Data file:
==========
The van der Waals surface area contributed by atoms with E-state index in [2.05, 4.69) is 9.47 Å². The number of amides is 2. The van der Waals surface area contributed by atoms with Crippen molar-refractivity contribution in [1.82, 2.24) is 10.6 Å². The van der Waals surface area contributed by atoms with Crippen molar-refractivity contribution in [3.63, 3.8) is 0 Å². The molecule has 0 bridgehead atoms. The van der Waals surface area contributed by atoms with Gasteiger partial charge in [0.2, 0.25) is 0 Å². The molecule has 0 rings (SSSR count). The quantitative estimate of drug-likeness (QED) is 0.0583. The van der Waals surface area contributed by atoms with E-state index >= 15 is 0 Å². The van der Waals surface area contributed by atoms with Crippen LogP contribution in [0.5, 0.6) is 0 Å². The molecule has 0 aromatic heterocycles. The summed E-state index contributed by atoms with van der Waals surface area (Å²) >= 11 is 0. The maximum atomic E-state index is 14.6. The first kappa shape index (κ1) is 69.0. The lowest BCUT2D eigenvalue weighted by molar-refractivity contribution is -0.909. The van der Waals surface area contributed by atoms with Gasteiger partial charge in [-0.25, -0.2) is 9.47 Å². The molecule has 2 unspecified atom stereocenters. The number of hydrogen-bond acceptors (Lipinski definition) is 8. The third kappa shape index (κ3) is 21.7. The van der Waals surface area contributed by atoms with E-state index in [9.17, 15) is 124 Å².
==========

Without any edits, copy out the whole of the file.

The van der Waals surface area contributed by atoms with E-state index in [2.05, 4.69) is 9.47 Å². The number of amides is 2. The van der Waals surface area contributed by atoms with Crippen molar-refractivity contribution in [1.82, 2.24) is 10.6 Å². The van der Waals surface area contributed by atoms with Crippen molar-refractivity contribution in [3.63, 3.8) is 0 Å². The molecule has 0 bridgehead atoms. The van der Waals surface area contributed by atoms with Gasteiger partial charge in [0.2, 0.25) is 0 Å². The molecule has 0 rings (SSSR count). The quantitative estimate of drug-likeness (QED) is 0.0583. The van der Waals surface area contributed by atoms with E-state index >= 15 is 0 Å². The van der Waals surface area contributed by atoms with Crippen LogP contribution in [0.5, 0.6) is 0 Å². The molecule has 0 aromatic heterocycles. The summed E-state index contributed by atoms with van der Waals surface area (Å²) >= 11 is 0. The maximum atomic E-state index is 14.6. The first kappa shape index (κ1) is 69.0. The lowest BCUT2D eigenvalue weighted by molar-refractivity contribution is -0.909. The van der Waals surface area contributed by atoms with Gasteiger partial charge in [-0.25, -0.2) is 9.47 Å². The molecule has 2 unspecified atom stereocenters. The number of hydrogen-bond acceptors (Lipinski definition) is 8. The third kappa shape index (κ3) is 21.7. The van der Waals surface area contributed by atoms with E-state index in [9.17, 15) is 124 Å².